The surface shows different colour shades (edges, lower panels).
1. Poor hiding power, depending on insufficient film thickness due to:
– Unsuitable application techniques, especially in the least accessible zones.
– Too few coats applied. Insufficient or non uniform coats.
– Low covering colour requiring a specific coloured undercoat.
– Incorrect mixing ratio and/or low viscosity.
2. Too short flash-off between coats or before the clear coat application.
3. Thick or thin basecoat application.
– Sand slightly and recoat.
– If some haloes appear when spraying, spray in a uniform method.
– Use appropriate application techniques to reach a correct film thickness on the whole surface.
– Apply a recommended number of coats as indicated on the technical data sheet.
– Always check if the finishing coat needs a coloured undercoat: if this is the case always apply the specific coloured undercoat.
– Always stir paint thoroughly and filter it before application.
Bubble shaped irregular blemishes. Can be due to:
– air trapping.
Due to drying:
1. High film thickness.
2. Too fast hardeners and/or thinners.
3. Too short flash-off.
4. Too high IR temperature.
5. Too short flash-off in wet-on-wet process.
Due to air trapping:
1. Insufficient priming coat application.
2. Insufficient flash off time between primer and topcoat.
3. Air pockets in the priming coat due to unsuitable thinner.
4. Too high drying temperature.
Sand until bubbles and/or rust are removed.
If necessary, apply an anticorrosive primer as soon as possible in order to avoid further corrosion
– Repair the damaged parts immediately and apply an anticorrosive primer in order to avoid corrosion.
– Apply the recommended paint layers, use hardeners and thinners as indicated on the technical data
sheet and follow the drying times in order to avoid drying bubbles.
The painted surface shows poor flow and resembles orange peel.
– Poor spray gun technique (gun held too far from the surface, causing the paint to dry).
– Unsuitable spray gun adjustment (air cap, air pressure, etc).
– Too high spray viscosity.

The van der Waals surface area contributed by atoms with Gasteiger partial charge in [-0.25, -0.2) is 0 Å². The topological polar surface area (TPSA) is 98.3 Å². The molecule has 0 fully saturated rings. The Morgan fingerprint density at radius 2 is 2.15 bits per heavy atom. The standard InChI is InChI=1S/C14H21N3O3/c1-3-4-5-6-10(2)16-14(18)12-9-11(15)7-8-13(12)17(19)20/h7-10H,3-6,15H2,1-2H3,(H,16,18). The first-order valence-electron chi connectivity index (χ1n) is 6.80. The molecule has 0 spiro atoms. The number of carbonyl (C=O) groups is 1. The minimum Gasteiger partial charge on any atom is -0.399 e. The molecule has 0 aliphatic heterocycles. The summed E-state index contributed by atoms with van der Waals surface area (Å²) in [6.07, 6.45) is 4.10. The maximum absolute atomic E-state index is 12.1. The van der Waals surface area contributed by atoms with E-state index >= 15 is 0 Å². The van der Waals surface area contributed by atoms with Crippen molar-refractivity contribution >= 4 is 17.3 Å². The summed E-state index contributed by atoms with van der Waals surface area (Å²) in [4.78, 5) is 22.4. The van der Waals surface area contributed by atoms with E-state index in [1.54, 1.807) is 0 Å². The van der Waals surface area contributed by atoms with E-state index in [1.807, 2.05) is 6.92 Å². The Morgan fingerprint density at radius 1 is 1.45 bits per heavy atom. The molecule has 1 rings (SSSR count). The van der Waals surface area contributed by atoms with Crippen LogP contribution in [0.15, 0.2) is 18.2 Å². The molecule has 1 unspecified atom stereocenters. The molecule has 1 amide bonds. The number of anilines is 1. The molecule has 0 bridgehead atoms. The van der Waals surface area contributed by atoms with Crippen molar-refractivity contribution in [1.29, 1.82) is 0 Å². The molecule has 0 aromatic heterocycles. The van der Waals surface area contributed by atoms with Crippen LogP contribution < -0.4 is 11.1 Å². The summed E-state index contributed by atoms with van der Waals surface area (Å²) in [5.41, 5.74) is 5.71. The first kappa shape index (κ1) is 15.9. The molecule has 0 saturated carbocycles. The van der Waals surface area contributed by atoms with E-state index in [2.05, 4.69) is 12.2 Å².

– Use of too fast or unsuitable thinners.
– Too short flash off between coats.
– Too high surface temperature and/or spray booth temperature.
– Application of too thick or too thin coats.
After the paint has dried through:
– Rub out orange peel with very fine abrasive paper and polish.
– In severe case flat thoroughly and re-spray.
– Always follow the technical data sheet instructions and use the suggested techniques.
– Use the suggested thinners depending on the room conditions, check the spray viscosity and the air pressure.
– Apply uniform coats and follow the flash off time between the coats.
– Check the room conditions: temperature and ventilation.
Cratering / "Fish Eyes"
Paint repelled by polluting agents, forms crater like depressions with relief edges. Inspection with a
lens may reveal a small impurity at the base.
– Incorrect use of antistatic cleaning cloths that can contaminate the substrate.
– The spray booth and/or the substrate are contaminated with silicone.
– Contaminated compressed air (presence of water, oil, grease, wax).
– Solvent contaminated spray gun when using water-borne products.
Allow through drying:
– Remove by sanding the affected paint, clean thoroughly and re-spray.
– If the paint still forms craters, add a specific anti-silicone to it.
– Clean and degrease the substrate thoroughly before spraying the next coat, using specific silicone removers. Remove the solvent with clean cloths before it can dry.
– Check the spray booth filters and the oil/water separator and drain if necessary.
– Always check the surface before spraying the next coats; if necessary repeat as indicated above.
– Use only perfectly clean spray equipment.
– Don’t use products containing silicone in the spray booth.
– Clean with suitable solvents and allow spray guns to dry when using water-borne products.
The paint surface acquires a finely wrinkled appearance.
– Paint applied to a solvent sensitive and/or only partially dry substrate, without previous application of a suitable sealer.
– Use of too aggressive or inappropriate thinner.
– Use of unsuitable sealers for the substrate – In case of two-coat finishes, partial removal of the sealer by sanding, without correct sealing.
– Too high film thickness.
– In case of a slightly wrinkled surface sand with fine sand paper and re-spray. If the surface shows serious signs
of wrinkling, thoroughly remove the paint and reapply.
– Ensure that the substrate is not solvent-sensitive and has dried through. If it is the case, seal completely with a suitable sealer (e.g. a water thinnable sealer).
– It is possible to apply a two-pack sealer in very thin coats to sensitive substrates, allowing long flash-off times between coats.
– Use only the recommended hardeners and thinners.